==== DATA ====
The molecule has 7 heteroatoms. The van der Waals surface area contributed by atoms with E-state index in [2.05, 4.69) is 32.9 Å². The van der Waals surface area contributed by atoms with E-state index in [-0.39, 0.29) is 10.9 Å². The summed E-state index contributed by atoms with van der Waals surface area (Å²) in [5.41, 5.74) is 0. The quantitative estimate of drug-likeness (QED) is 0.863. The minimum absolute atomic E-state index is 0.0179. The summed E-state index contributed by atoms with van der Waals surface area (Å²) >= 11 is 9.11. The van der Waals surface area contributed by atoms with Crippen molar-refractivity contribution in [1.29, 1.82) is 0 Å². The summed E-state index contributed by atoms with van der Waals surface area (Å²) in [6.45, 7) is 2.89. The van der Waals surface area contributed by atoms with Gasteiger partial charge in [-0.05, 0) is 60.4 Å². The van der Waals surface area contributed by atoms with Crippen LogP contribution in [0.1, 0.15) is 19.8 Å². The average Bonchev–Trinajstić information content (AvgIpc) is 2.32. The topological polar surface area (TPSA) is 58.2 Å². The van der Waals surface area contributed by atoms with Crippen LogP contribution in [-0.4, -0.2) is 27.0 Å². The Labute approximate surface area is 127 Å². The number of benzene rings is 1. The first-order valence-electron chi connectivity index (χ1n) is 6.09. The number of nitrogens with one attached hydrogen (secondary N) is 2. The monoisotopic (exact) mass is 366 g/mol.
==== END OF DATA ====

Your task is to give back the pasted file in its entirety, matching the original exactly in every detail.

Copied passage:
The molecule has 7 heteroatoms. The van der Waals surface area contributed by atoms with E-state index in [2.05, 4.69) is 32.9 Å². The van der Waals surface area contributed by atoms with E-state index in [-0.39, 0.29) is 10.9 Å². The summed E-state index contributed by atoms with van der Waals surface area (Å²) in [5.41, 5.74) is 0. The quantitative estimate of drug-likeness (QED) is 0.863. The minimum absolute atomic E-state index is 0.0179. The summed E-state index contributed by atoms with van der Waals surface area (Å²) >= 11 is 9.11. The van der Waals surface area contributed by atoms with Crippen molar-refractivity contribution in [1.29, 1.82) is 0 Å². The summed E-state index contributed by atoms with van der Waals surface area (Å²) in [6.45, 7) is 2.89. The van der Waals surface area contributed by atoms with Gasteiger partial charge in [-0.05, 0) is 60.4 Å². The van der Waals surface area contributed by atoms with Crippen LogP contribution in [0.1, 0.15) is 19.8 Å². The average Bonchev–Trinajstić information content (AvgIpc) is 2.32. The topological polar surface area (TPSA) is 58.2 Å². The van der Waals surface area contributed by atoms with Crippen LogP contribution in [-0.4, -0.2) is 27.0 Å². The Labute approximate surface area is 127 Å². The number of benzene rings is 1. The first-order valence-electron chi connectivity index (χ1n) is 6.09. The number of nitrogens with one attached hydrogen (secondary N) is 2. The monoisotopic (exact) mass is 366 g/mol.